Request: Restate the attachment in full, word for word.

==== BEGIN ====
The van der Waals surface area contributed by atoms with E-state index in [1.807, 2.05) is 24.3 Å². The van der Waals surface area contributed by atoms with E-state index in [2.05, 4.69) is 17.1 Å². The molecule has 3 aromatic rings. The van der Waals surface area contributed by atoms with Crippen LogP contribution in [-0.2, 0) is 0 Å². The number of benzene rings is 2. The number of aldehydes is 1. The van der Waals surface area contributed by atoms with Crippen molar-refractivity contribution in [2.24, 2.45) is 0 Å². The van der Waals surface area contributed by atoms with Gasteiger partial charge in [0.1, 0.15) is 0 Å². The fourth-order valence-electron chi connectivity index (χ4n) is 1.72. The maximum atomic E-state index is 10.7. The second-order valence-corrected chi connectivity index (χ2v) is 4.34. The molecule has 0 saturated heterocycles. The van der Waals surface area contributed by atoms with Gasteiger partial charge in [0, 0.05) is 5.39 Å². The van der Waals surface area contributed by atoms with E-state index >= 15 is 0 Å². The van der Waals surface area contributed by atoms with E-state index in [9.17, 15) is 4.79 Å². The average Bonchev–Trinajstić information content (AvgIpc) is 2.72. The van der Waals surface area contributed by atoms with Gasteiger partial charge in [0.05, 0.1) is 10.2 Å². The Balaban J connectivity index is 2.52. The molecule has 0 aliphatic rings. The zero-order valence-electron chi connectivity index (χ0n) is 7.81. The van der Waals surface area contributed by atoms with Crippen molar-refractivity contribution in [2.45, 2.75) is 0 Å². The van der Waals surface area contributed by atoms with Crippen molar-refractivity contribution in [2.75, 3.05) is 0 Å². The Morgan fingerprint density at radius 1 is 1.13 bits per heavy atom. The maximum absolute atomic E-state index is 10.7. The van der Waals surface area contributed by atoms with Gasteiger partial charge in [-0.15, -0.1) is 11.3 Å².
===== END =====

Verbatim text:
The van der Waals surface area contributed by atoms with E-state index in [1.807, 2.05) is 24.3 Å². The van der Waals surface area contributed by atoms with E-state index in [2.05, 4.69) is 17.1 Å². The molecule has 3 aromatic rings. The van der Waals surface area contributed by atoms with Crippen LogP contribution in [-0.2, 0) is 0 Å². The number of benzene rings is 2. The number of aldehydes is 1. The van der Waals surface area contributed by atoms with Crippen molar-refractivity contribution in [2.24, 2.45) is 0 Å². The van der Waals surface area contributed by atoms with Gasteiger partial charge in [0.1, 0.15) is 0 Å². The fourth-order valence-electron chi connectivity index (χ4n) is 1.72. The maximum atomic E-state index is 10.7. The second-order valence-corrected chi connectivity index (χ2v) is 4.34. The molecule has 0 saturated heterocycles. The van der Waals surface area contributed by atoms with Gasteiger partial charge in [0, 0.05) is 5.39 Å². The van der Waals surface area contributed by atoms with E-state index >= 15 is 0 Å². The van der Waals surface area contributed by atoms with E-state index in [9.17, 15) is 4.79 Å². The average Bonchev–Trinajstić information content (AvgIpc) is 2.72. The van der Waals surface area contributed by atoms with Gasteiger partial charge in [0.05, 0.1) is 10.2 Å². The Balaban J connectivity index is 2.52. The molecule has 0 aliphatic rings. The zero-order valence-electron chi connectivity index (χ0n) is 7.81. The van der Waals surface area contributed by atoms with Crippen molar-refractivity contribution in [2.45, 2.75) is 0 Å². The van der Waals surface area contributed by atoms with Crippen molar-refractivity contribution in [2.75, 3.05) is 0 Å². The Morgan fingerprint density at radius 1 is 1.13 bits per heavy atom. The maximum absolute atomic E-state index is 10.7. The van der Waals surface area contributed by atoms with Gasteiger partial charge in [-0.15, -0.1) is 11.3 Å².